There’s generally a moment of pause when a ribbon-tied Jin gift box is presented for the first time: It somehow seems brutish to dig into Kristy Choo’s elegant confections. Should they just be shellacked and put on a mantel? Nah. Her whimsically adorned green tea cake (green tea bavarois with a heart of red bean paste rising from green tea sponge) is, like her Oriental, a cocoa-sprinkled assembly of chocolate mousse, coconut cream, praline paste, and roasted almonds, conceived with immediate extinction in mind. Grab a bag of sesame seed-trilled chocolate bark, wafer thin, before you go.
Best Afternoon Tea, September 2009
The pebble fountain flanked by succulents that gurgles in the courtyard; the piped-in New Age music that blocks out traffic on Abbot Kinney: We always achieve a Zen-like state when entering Jin Patisserie
. Proprietor Kristy Choo’s afternoon tea showcases her pastry shop’s homemade chocolates and exquisite desserts (mascarpone, passion fruit, and fresh mango—and that’s just in one little cake), arranged on chic white square plates. Teas from the French teahouse Theodor are listed in a booklet that contains more than you’d ever want to know about the beverage’s aroma (ask the staff what’s popular with patrons). Locals crowd the place on weekends, and they don’t dress up.
Best Chocolates, April 2004
L.A. has a hefty showing in the homegrown gourmet chocolates category. Bodega has a swell selection and is conveniently placed in the Grove, Intemperantia in the Palisades has a following, and See’s is a staple rather than an indulgence for those of us who are carefree—or uncontrollable—when it comes to sugar and cholesterol. (For more responsible imbibers, Comparte’s in Brentwood makes a tasty low-cholesterol assortment of chocolates.) But our favorite box of chocolates comes from Kristy Choo, an award-winning pastry chef from Singapore. Choo opened the Asian-inspired Jin Patisserie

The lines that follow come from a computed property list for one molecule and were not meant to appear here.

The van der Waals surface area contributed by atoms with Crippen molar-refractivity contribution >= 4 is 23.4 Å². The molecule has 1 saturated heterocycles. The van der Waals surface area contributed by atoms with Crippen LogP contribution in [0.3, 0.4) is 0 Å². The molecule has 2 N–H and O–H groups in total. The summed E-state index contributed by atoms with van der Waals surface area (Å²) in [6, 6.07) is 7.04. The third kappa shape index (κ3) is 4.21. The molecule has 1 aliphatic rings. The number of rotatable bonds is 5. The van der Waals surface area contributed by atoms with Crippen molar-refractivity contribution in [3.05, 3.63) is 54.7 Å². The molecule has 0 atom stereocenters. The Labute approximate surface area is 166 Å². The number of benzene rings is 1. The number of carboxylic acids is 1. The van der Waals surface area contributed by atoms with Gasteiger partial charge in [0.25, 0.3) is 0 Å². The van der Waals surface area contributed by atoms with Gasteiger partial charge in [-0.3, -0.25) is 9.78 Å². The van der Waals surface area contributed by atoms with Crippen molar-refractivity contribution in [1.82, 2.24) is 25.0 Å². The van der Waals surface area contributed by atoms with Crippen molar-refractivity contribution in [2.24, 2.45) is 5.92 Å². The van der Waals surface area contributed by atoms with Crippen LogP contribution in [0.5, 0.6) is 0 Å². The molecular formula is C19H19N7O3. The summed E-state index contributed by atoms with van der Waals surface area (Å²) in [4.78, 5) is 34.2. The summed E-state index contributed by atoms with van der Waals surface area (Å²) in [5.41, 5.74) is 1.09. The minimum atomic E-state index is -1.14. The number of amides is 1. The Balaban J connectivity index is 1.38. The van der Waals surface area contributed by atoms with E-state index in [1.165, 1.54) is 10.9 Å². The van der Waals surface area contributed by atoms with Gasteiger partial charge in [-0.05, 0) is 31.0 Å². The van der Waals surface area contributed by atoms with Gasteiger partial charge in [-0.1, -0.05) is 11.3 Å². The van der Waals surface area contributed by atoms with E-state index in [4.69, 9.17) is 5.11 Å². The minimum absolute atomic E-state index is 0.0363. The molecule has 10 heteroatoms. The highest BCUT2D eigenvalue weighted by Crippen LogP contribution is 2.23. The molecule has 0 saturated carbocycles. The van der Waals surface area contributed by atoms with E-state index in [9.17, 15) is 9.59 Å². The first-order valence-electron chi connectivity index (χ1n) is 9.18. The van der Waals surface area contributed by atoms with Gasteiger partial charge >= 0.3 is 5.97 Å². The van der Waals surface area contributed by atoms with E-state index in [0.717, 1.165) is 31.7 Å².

in Venice, and alongside her coffees, fine teas, and sophisticated sweets she sells an assortment of chocolates unlike any others we’ve tried. Made by hand in the back of the small shop (visitors sit in the garden), the diminutive square confections, covered in dark and milk chocolate, are filled with creamy ganache that has been delicately flavored with the likes of jasmine, lotus, ginger, mango, and kalamansi (an Asian lime); lemongrass, litchi, roasted black sesame, and passion fruit. Choo’s shop was one of the first in the United States to sell the fancy Le Palais des Thé line and uses essences of its teas in her chocolates as well. Handpick your selection and have it packed in a box, which can also be fashioned from chocolate.